The action we’re taking for designated smoking areas

 

smokers

MHCC’s dazzling new sign on the corner of 257th and Stark is sure to turn heads, but a little farther down by the bus stop, there is an instant turn-off.

You’ve seen it; we’ve seen it … Everyone has seen smokers dangling right off the edge of Mt. Hood’s property, puffing their cigarettes. We don’t want to hash people out for smoking, but they do make our institution look unprofessional.

What’s really shocking about this?  It’s not so much the smokers, but the fact that this issue has been smoldering on the back burner for many years. People have wanted to change the “no smoking” policy for a while, and it’s time we at Mt. Hood took action. The Advocate has written numerous editorials about this subject and yet we haven’t provided a well-thought-out solution.

The problem, we believe, is writing the editorial and then taking little-to-no action. That’s why we are currently coordinating with ASG to promote a new policy. Today, MHCC stands as a tobacco-free campus. We need to work on that policy first, and then provide the alternative destinations for students to legally smoke, although we have a few ideas. They include on the far side of Parking Lot W (away from the Child Development Center), and near the fenced areas by the gymnasium between the track and parking lots.

Do not expect the college to designate smoking shelters in the next two weeks. Policies are put in place by committees and administrations, and later approved by the MHCC Board of Directors. One reason why we haven’t seen a change in the no-smoking mandate is because it is difficult to reverse a fairly recent rule that Mt. Hood has worked hard to enforce since 2010.

The no smoking policy is black-and-white for a reason. Black-and-white rules are the most efficient, but there’s a problem here: The gray area just won’t go away. People smoke on campus anyway, and they smoke all along the perimeter, choking up the sidewalks and entrances to the school. People get away with smoking their e-cigs, too, because they aren’t technically “smoking” tobacco.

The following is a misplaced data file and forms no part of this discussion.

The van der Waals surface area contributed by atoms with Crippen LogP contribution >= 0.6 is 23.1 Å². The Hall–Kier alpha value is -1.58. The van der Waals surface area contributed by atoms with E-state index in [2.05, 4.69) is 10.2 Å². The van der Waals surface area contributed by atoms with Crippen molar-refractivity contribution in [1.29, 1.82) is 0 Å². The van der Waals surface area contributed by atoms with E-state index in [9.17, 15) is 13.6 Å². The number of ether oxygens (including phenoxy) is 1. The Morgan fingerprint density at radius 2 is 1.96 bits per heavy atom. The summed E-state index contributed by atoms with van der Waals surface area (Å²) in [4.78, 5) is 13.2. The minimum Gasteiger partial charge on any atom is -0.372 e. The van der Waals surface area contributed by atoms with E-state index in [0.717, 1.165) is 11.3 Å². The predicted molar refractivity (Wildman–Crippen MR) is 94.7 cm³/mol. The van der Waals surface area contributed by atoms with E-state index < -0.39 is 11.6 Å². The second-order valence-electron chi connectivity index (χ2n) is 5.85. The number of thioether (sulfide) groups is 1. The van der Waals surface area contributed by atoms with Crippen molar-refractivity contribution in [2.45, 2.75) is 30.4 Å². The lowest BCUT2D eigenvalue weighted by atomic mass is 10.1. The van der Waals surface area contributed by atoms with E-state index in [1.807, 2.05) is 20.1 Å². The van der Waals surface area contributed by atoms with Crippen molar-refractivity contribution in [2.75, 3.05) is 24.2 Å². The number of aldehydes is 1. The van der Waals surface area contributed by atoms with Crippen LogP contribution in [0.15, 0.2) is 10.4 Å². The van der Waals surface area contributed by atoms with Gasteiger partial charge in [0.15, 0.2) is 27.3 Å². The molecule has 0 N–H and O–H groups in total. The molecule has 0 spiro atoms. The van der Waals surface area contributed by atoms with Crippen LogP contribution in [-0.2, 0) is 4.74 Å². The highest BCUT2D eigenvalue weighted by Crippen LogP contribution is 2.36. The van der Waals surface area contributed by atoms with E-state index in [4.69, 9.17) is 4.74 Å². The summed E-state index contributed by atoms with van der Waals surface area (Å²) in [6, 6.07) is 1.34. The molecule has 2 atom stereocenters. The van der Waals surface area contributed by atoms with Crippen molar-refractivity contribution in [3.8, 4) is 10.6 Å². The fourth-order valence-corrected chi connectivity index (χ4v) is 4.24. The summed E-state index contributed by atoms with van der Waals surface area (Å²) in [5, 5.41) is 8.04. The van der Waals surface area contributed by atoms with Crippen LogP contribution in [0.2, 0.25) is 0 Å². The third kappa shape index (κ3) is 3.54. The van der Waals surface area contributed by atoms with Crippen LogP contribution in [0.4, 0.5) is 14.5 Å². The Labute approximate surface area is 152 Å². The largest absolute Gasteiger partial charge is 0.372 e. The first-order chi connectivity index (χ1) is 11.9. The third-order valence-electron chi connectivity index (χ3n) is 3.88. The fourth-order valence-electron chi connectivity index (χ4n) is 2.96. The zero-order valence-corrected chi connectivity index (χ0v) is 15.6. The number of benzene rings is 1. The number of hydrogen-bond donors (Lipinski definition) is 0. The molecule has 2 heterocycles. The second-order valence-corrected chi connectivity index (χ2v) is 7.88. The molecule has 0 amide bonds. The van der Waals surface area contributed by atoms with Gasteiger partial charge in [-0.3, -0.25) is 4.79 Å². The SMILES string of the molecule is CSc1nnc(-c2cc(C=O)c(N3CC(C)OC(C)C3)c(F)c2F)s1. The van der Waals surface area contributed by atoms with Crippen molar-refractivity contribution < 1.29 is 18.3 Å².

Portland Community College established “Good Neighbor Zones” in 2009 due to complaints of students smoking and disposing butts in the neighborhoods surrounding the Sylvania campus. Kate Chester, public relations manager at the time of the policy change at PCC, said the zones “have been a good investment because they are used effectively.”

We at the Advocate support taking on the issue at Mt. Hood head-on.

To start the process of changing the no-smoking rule, ASG will run a survey through the SurveyMonkey website to get input from students and faculty. On-campus smoking is an issue that affects every single soul to set foot on campus. Our opinion at the Advocate remains consistent: We prefer designated smoking areas, although we understand that when it comes to policies, they should be designed to protect the health and interest of all those on campus.

Do us a favor: Whether you’re a brand new student, a returning student, a faculty member, a custodian, an instructor, or President Derr yourself, we need you to take the upcoming survey in mid-November.

1 Comments

  1. For goodness sakes. If a rule is black or white, and an action is not covered, then its perfectly fine to do. This is known as freedom, and also as personal responsibility. Neither of which is it a good idea to impinge on when there is no evidence of harm.

    People dont “get away” with using ecigs. Saying that they’re not technically “smoking” tobacco is as stupid as complaining about people getting away with drinking Mountain Dew as its not technically whisky. There is no combustion, so there *cannot* be any smoke. There isnt even any tobacco!

    You can advocate all you want, but when you are infringing on personal liberties you’d better have a damned good reason to do so – and that reason just doesnt exist when it comes to vaping. If you “get away” with mutilating the meaning of the word smoking to include vaping, then I hope you are willing to take the consequences of your actions when those people who can no longer use them return to smoking.

    But thats not how it works, is it. Consequence free, thats the ticket.

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